Sonic Reducer

Michael Henningsen
2 min read
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After taking three decades to furnish the follow-up to their 1972 debut, it only took the Flatlanders—Joe Ely, Butch Hancock and Jimmie Dale Gilmore—two years to provide us with a third installment of near-perfect Texas country music. Wheels of Fortune was recorded immediately following the band's 2003 Now Again tour, and it's got the feel of a trio who've been on the road together for 30 years. Truth is, each member is a musical icon in his own right, but the sum of Flatlanders is more than its parts. Like the Beatles with twang raised in a roadhouse.

Release date: out now

Andy Summers Earth + Sky (Goldenwire)

Since the dissolution of the Police in 1984, guitarist Andy Summers has made solo albums that straddle the gauzy line between contemporary jazz and new age self-absorption. The result has been a core audience that has neither grown nor diminished over these past 20 years. Earth + Sky isn't likely to change that trend. Entirely inoffensive, rather syrupy and full of odd-time signature grooves, it lacks memorable melodies, but does display some fine instrumental work by Summers and cohorts Vinnie Colaiuta (drums) and Abe Laboriel (bass). Problem is, the record doesn't manage to stray too far from boring.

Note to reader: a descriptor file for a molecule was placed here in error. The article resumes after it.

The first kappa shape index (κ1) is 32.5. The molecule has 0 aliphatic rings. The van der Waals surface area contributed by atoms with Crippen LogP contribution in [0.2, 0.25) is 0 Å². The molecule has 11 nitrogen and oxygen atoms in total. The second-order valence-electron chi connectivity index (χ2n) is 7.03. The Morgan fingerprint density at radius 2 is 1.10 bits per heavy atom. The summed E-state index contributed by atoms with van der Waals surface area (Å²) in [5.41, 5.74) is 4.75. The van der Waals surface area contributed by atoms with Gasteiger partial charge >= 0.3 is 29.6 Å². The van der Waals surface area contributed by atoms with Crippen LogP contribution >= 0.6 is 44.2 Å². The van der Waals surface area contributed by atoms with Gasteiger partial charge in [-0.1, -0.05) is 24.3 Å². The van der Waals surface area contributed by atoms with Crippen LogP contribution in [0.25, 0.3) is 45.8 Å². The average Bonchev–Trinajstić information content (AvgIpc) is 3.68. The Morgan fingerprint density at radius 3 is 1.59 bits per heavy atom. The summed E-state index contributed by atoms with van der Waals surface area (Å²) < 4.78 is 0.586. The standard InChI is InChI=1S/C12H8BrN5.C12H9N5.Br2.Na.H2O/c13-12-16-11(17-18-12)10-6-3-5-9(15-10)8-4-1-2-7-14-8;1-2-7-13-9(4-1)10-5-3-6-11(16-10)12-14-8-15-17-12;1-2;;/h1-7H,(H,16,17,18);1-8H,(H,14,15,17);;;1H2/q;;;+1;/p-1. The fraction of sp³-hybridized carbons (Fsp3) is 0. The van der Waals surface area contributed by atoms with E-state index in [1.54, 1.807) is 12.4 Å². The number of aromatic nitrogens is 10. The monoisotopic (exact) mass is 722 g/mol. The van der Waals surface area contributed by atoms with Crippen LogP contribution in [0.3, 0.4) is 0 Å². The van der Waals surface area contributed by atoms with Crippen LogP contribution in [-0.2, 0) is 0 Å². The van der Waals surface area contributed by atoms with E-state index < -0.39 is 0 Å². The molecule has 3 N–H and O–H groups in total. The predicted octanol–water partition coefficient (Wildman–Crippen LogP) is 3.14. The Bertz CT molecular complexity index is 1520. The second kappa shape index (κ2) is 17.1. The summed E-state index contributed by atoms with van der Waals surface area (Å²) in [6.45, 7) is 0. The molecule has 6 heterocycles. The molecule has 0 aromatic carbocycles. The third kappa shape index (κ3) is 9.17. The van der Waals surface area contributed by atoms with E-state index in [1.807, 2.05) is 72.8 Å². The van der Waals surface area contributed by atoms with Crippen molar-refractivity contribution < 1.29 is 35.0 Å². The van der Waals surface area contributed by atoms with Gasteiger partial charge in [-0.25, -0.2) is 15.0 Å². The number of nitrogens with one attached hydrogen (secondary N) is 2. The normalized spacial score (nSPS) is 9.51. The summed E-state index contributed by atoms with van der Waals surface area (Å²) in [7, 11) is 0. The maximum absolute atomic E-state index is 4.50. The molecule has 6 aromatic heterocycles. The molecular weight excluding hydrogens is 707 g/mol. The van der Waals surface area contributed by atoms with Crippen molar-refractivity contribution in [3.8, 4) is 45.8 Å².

Release date: out now

Joss Stone The Soul Sessions (EMI)

Proving that she's not just another pretty face, 16-year-old Brit Joss Stone appears to be heir to the Family Stone, as in Sly-and-the. Her debut came about as an accident, recorded in four days during the sessions for an album of her own material that's to be released early this year. The Soul Sessions contains 10 stunning tributes to classic soul, from “The Chokin' Kind” to “All the King's Horses.” Stone's voice sounds worked-in beyond her years, and her sense for nailing the groove and wrapping herself in it is so precise you'll wonder if she's indeed of this earth.

Release date: out now

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